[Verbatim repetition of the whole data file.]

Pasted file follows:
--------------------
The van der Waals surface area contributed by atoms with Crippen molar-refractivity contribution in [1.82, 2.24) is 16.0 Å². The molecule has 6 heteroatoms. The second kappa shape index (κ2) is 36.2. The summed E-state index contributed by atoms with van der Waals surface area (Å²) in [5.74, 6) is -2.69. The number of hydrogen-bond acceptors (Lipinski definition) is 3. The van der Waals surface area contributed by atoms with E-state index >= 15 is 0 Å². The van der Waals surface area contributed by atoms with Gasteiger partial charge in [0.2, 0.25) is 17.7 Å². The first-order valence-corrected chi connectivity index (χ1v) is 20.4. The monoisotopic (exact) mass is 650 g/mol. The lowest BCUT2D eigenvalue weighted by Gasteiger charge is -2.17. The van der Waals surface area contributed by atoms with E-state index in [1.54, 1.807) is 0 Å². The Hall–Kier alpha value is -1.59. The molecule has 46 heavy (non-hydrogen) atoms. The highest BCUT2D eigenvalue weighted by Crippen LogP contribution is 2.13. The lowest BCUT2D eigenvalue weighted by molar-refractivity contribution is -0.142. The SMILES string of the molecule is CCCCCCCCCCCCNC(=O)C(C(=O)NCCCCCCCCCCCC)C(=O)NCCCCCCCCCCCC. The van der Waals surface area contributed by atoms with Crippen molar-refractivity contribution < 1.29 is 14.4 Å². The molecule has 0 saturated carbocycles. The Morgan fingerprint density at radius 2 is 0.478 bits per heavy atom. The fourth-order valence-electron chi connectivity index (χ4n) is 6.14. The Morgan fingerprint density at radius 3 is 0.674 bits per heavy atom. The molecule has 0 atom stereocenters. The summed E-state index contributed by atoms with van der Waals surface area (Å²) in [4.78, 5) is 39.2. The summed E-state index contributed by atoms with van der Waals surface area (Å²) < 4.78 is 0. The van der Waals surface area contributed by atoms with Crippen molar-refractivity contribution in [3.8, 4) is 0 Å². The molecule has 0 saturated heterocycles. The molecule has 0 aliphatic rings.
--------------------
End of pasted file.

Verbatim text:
The van der Waals surface area contributed by atoms with Crippen molar-refractivity contribution in [1.82, 2.24) is 16.0 Å². The molecule has 6 heteroatoms. The second kappa shape index (κ2) is 36.2. The summed E-state index contributed by atoms with van der Waals surface area (Å²) in [5.74, 6) is -2.69. The number of hydrogen-bond acceptors (Lipinski definition) is 3. The van der Waals surface area contributed by atoms with E-state index >= 15 is 0 Å². The van der Waals surface area contributed by atoms with Gasteiger partial charge in [0.2, 0.25) is 17.7 Å². The first-order valence-corrected chi connectivity index (χ1v) is 20.4. The monoisotopic (exact) mass is 650 g/mol. The lowest BCUT2D eigenvalue weighted by Gasteiger charge is -2.17. The van der Waals surface area contributed by atoms with E-state index in [1.54, 1.807) is 0 Å². The Hall–Kier alpha value is -1.59. The molecule has 46 heavy (non-hydrogen) atoms. The highest BCUT2D eigenvalue weighted by Crippen LogP contribution is 2.13. The lowest BCUT2D eigenvalue weighted by molar-refractivity contribution is -0.142. The SMILES string of the molecule is CCCCCCCCCCCCNC(=O)C(C(=O)NCCCCCCCCCCCC)C(=O)NCCCCCCCCCCCC. The van der Waals surface area contributed by atoms with Crippen molar-refractivity contribution < 1.29 is 14.4 Å². The molecule has 0 saturated carbocycles. The Morgan fingerprint density at radius 2 is 0.478 bits per heavy atom. The fourth-order valence-electron chi connectivity index (χ4n) is 6.14. The Morgan fingerprint density at radius 3 is 0.674 bits per heavy atom. The molecule has 0 atom stereocenters. The summed E-state index contributed by atoms with van der Waals surface area (Å²) in [4.78, 5) is 39.2. The summed E-state index contributed by atoms with van der Waals surface area (Å²) < 4.78 is 0. The van der Waals surface area contributed by atoms with Crippen molar-refractivity contribution in [3.8, 4) is 0 Å². The molecule has 0 saturated heterocycles. The molecule has 0 aliphatic rings.